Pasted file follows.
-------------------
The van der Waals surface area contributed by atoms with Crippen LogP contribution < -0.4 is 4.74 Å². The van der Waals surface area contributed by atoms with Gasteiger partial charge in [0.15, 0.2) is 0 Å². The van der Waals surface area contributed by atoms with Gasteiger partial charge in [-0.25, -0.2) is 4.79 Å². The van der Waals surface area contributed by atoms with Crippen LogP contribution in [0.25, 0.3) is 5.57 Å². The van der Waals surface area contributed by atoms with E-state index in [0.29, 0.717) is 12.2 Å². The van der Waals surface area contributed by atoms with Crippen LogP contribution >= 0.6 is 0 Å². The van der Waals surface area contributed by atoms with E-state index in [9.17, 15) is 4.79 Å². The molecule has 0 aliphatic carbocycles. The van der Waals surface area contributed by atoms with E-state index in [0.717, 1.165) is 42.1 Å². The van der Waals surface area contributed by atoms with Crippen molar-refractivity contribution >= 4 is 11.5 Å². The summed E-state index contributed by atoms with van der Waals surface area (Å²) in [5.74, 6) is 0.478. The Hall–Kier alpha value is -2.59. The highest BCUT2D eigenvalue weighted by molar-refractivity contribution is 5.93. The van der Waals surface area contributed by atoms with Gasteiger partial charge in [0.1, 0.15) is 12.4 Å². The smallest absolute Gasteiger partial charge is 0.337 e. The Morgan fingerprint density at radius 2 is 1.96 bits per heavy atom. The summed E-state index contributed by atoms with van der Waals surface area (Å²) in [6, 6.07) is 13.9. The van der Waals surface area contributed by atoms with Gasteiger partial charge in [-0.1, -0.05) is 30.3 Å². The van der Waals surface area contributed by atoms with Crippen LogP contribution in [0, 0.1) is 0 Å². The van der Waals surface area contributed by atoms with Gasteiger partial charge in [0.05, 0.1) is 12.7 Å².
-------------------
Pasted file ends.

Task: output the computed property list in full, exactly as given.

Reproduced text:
The van der Waals surface area contributed by atoms with Crippen LogP contribution < -0.4 is 4.74 Å². The van der Waals surface area contributed by atoms with Gasteiger partial charge in [0.15, 0.2) is 0 Å². The van der Waals surface area contributed by atoms with Gasteiger partial charge in [-0.25, -0.2) is 4.79 Å². The van der Waals surface area contributed by atoms with Crippen LogP contribution in [0.25, 0.3) is 5.57 Å². The van der Waals surface area contributed by atoms with E-state index in [0.29, 0.717) is 12.2 Å². The van der Waals surface area contributed by atoms with Crippen LogP contribution >= 0.6 is 0 Å². The van der Waals surface area contributed by atoms with E-state index in [9.17, 15) is 4.79 Å². The molecule has 0 aliphatic carbocycles. The van der Waals surface area contributed by atoms with E-state index in [0.717, 1.165) is 42.1 Å². The van der Waals surface area contributed by atoms with Crippen molar-refractivity contribution >= 4 is 11.5 Å². The summed E-state index contributed by atoms with van der Waals surface area (Å²) in [5.74, 6) is 0.478. The Hall–Kier alpha value is -2.59. The highest BCUT2D eigenvalue weighted by molar-refractivity contribution is 5.93. The van der Waals surface area contributed by atoms with Gasteiger partial charge in [0.1, 0.15) is 12.4 Å². The smallest absolute Gasteiger partial charge is 0.337 e. The Morgan fingerprint density at radius 2 is 1.96 bits per heavy atom. The summed E-state index contributed by atoms with van der Waals surface area (Å²) in [6, 6.07) is 13.9. The van der Waals surface area contributed by atoms with Gasteiger partial charge in [-0.1, -0.05) is 30.3 Å². The van der Waals surface area contributed by atoms with Crippen LogP contribution in [0, 0.1) is 0 Å². The van der Waals surface area contributed by atoms with Gasteiger partial charge in [0.05, 0.1) is 12.7 Å².